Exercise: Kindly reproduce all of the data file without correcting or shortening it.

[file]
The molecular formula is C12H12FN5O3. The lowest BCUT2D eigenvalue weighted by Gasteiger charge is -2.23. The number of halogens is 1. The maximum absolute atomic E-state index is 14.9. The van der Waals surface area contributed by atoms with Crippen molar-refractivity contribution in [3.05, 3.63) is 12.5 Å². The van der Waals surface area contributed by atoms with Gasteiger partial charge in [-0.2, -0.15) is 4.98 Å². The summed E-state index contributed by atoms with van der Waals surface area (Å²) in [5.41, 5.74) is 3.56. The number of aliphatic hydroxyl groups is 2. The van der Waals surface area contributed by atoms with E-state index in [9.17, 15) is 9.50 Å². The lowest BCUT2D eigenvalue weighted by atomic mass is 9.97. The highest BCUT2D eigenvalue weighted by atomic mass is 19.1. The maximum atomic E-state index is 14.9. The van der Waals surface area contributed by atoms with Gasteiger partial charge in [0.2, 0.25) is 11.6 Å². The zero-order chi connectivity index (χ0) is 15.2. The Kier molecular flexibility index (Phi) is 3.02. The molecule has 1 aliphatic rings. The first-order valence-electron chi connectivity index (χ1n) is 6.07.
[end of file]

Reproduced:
The molecular formula is C12H12FN5O3. The lowest BCUT2D eigenvalue weighted by Gasteiger charge is -2.23. The number of halogens is 1. The maximum absolute atomic E-state index is 14.9. The van der Waals surface area contributed by atoms with Crippen molar-refractivity contribution in [3.05, 3.63) is 12.5 Å². The van der Waals surface area contributed by atoms with Gasteiger partial charge in [-0.2, -0.15) is 4.98 Å². The summed E-state index contributed by atoms with van der Waals surface area (Å²) in [5.41, 5.74) is 3.56. The number of aliphatic hydroxyl groups is 2. The van der Waals surface area contributed by atoms with E-state index in [9.17, 15) is 9.50 Å². The lowest BCUT2D eigenvalue weighted by atomic mass is 9.97. The highest BCUT2D eigenvalue weighted by atomic mass is 19.1. The maximum atomic E-state index is 14.9. The van der Waals surface area contributed by atoms with Gasteiger partial charge in [0.2, 0.25) is 11.6 Å². The zero-order chi connectivity index (χ0) is 15.2. The Kier molecular flexibility index (Phi) is 3.02. The molecule has 1 aliphatic rings. The first-order valence-electron chi connectivity index (χ1n) is 6.07.